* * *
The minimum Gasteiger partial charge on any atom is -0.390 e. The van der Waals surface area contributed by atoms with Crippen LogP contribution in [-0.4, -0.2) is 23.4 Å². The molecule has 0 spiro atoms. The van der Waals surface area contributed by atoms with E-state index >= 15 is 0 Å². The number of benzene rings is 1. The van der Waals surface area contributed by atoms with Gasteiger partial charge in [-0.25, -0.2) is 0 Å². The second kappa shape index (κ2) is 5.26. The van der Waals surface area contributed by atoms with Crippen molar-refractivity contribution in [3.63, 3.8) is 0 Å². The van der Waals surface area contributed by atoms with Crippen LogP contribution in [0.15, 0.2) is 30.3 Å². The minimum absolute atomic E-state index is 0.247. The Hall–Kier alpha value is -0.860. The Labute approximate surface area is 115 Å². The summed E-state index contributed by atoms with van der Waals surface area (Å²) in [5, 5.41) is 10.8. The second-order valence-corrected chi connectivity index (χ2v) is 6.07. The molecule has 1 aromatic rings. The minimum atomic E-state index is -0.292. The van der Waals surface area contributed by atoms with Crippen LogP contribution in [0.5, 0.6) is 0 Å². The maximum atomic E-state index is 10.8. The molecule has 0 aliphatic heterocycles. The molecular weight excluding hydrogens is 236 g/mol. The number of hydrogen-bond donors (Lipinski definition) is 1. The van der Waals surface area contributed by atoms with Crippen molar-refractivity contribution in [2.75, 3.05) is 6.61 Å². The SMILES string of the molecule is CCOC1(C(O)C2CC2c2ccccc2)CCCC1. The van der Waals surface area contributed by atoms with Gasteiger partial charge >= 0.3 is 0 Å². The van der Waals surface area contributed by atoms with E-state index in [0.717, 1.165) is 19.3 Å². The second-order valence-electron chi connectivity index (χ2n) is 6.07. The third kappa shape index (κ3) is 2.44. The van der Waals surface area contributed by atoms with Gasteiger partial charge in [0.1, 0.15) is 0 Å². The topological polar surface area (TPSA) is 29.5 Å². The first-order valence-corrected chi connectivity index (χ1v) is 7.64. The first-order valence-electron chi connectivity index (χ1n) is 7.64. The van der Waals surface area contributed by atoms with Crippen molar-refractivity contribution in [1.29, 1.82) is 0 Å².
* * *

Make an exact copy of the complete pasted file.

The minimum Gasteiger partial charge on any atom is -0.390 e. The van der Waals surface area contributed by atoms with Crippen LogP contribution in [-0.4, -0.2) is 23.4 Å². The molecule has 0 spiro atoms. The van der Waals surface area contributed by atoms with E-state index >= 15 is 0 Å². The number of benzene rings is 1. The van der Waals surface area contributed by atoms with Gasteiger partial charge in [-0.25, -0.2) is 0 Å². The second kappa shape index (κ2) is 5.26. The van der Waals surface area contributed by atoms with Crippen molar-refractivity contribution in [3.63, 3.8) is 0 Å². The van der Waals surface area contributed by atoms with Crippen LogP contribution in [0.15, 0.2) is 30.3 Å². The minimum absolute atomic E-state index is 0.247. The Hall–Kier alpha value is -0.860. The Labute approximate surface area is 115 Å². The summed E-state index contributed by atoms with van der Waals surface area (Å²) in [5, 5.41) is 10.8. The second-order valence-corrected chi connectivity index (χ2v) is 6.07. The molecule has 1 aromatic rings. The minimum atomic E-state index is -0.292. The van der Waals surface area contributed by atoms with Crippen LogP contribution in [0.5, 0.6) is 0 Å². The maximum atomic E-state index is 10.8. The molecule has 0 aliphatic heterocycles. The molecular weight excluding hydrogens is 236 g/mol. The number of hydrogen-bond donors (Lipinski definition) is 1. The van der Waals surface area contributed by atoms with Crippen molar-refractivity contribution in [2.75, 3.05) is 6.61 Å². The SMILES string of the molecule is CCOC1(C(O)C2CC2c2ccccc2)CCCC1. The van der Waals surface area contributed by atoms with Gasteiger partial charge >= 0.3 is 0 Å². The van der Waals surface area contributed by atoms with E-state index in [0.717, 1.165) is 19.3 Å². The second-order valence-electron chi connectivity index (χ2n) is 6.07. The third kappa shape index (κ3) is 2.44. The van der Waals surface area contributed by atoms with Gasteiger partial charge in [0.1, 0.15) is 0 Å². The topological polar surface area (TPSA) is 29.5 Å². The first-order valence-corrected chi connectivity index (χ1v) is 7.64. The first-order valence-electron chi connectivity index (χ1n) is 7.64. The van der Waals surface area contributed by atoms with Crippen molar-refractivity contribution in [1.29, 1.82) is 0 Å².